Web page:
For eight years, the Clinton-Gore Administration gave this nation honest budget numbers; an economic plan with integrity that rescued the nation from debt and stagnation; honest advocacy for the environment; real compassion for the poor; a strengthening of our military -- as recently proven -- and a foreign policy whose purposes were elevated, candidly presented and courageously pursued, in the face of scorched-earth tactics by the opposition. That is also a form of honor and integrity, and not every administration in recent memory has displayed it.

So I would say to those who have found the issue of honor and integrity so useful as a political tool, that the people are also looking for these virtues in the execution of public policy on their behalf, and will judge whether they are present or absent.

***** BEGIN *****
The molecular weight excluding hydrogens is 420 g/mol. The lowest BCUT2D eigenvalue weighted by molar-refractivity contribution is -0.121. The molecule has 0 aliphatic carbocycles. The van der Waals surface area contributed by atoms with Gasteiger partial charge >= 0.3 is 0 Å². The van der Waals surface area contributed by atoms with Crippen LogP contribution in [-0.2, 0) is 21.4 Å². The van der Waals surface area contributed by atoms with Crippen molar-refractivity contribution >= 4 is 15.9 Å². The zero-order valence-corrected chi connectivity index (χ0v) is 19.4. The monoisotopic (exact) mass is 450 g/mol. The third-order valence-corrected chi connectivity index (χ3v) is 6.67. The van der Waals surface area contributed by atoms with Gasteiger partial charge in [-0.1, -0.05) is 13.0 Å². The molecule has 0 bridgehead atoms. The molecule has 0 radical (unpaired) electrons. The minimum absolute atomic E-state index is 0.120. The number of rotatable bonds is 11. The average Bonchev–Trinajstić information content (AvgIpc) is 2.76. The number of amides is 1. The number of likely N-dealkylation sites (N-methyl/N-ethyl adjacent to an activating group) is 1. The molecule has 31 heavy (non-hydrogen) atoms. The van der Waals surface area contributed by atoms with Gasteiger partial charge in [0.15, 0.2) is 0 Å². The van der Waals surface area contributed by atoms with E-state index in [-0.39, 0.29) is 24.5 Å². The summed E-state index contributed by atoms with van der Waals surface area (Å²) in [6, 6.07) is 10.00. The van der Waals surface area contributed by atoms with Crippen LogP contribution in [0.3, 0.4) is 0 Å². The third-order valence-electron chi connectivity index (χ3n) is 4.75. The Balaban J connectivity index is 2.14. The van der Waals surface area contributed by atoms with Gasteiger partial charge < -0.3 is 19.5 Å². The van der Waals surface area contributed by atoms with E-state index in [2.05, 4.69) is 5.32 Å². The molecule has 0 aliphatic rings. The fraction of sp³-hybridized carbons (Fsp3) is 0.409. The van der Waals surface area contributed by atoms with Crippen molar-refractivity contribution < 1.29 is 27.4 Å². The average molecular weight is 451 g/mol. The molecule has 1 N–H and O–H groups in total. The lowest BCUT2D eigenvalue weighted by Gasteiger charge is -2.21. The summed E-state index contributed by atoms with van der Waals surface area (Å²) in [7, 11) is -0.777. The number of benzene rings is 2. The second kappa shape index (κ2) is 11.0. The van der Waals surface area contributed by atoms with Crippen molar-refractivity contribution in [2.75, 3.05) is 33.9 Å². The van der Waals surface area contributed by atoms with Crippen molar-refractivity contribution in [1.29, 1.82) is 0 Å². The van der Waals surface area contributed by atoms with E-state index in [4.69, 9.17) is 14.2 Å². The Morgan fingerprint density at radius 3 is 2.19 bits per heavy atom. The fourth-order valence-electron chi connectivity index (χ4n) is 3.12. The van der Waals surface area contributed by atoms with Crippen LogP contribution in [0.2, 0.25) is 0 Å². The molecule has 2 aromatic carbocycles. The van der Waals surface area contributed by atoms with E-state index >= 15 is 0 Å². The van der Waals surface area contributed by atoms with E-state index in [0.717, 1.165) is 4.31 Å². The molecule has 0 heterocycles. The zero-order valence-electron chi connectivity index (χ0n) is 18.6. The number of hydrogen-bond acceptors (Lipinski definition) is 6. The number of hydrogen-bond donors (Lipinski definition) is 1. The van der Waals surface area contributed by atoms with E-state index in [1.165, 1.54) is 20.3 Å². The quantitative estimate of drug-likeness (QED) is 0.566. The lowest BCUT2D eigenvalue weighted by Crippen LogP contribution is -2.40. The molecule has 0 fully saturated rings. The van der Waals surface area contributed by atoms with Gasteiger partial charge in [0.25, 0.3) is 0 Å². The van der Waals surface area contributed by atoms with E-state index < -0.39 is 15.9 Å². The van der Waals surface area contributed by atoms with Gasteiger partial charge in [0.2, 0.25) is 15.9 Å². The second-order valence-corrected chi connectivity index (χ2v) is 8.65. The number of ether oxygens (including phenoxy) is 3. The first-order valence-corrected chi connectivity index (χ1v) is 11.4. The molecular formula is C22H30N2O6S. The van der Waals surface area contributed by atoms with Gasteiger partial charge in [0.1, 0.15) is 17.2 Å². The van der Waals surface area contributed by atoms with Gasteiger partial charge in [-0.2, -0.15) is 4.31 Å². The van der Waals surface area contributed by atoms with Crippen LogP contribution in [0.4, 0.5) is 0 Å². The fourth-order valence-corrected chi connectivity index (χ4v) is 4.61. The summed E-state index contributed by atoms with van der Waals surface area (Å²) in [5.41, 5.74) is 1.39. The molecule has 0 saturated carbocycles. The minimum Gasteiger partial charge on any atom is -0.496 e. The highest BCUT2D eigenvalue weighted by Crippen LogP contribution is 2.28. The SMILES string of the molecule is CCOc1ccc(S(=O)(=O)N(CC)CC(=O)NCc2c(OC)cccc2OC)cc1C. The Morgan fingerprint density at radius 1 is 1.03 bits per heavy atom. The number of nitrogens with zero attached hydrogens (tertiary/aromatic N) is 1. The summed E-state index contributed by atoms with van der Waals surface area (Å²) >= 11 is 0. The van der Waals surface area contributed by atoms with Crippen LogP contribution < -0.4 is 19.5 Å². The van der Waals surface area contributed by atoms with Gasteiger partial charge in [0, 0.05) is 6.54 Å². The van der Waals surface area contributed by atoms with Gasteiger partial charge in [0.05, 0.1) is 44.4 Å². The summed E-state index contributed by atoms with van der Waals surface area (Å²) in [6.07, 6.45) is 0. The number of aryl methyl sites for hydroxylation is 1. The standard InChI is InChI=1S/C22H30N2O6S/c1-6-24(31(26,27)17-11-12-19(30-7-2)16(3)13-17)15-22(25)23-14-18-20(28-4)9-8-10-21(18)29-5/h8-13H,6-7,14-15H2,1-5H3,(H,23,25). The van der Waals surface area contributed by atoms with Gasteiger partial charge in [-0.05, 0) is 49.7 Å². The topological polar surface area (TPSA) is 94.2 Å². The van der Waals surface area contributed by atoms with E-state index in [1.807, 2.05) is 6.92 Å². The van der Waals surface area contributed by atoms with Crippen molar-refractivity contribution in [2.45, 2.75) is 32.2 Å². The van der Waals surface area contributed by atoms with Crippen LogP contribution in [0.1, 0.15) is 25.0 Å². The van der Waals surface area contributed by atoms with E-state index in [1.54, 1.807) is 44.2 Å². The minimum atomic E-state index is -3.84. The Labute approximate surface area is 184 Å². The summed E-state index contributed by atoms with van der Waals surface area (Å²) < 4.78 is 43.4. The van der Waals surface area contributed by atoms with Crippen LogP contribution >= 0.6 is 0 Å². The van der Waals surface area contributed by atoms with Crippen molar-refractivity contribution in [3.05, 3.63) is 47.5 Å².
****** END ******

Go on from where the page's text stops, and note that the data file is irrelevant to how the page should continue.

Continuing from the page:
I am proud that my party has candidates for president committed to those values. I admire the effort and skill they are putting into their campaigns. I am not going to join them, but later in the political cycle I will endorse one of them, because I believe that we must stand for a future in which the United States will again be feared only by its enemies; in which our country will again lead the effort to create an international order based on the rule of law; a nation which upholds fundamental rights even for those it believes to be its captured enemies; a nation whose financial house is in order; a nation where the market place is kept healthy by effective government scrutiny; a country which does what is necessary to provide for the health, education, and welfare of our people; a society in which citizens of all faiths enjoy equal standing; a republic once again comfortable that its chief executive knows the limits as well as the powers of the presidency; a nation that places the highest value on facts, not ideology, as the basis for all its great debates and decisions.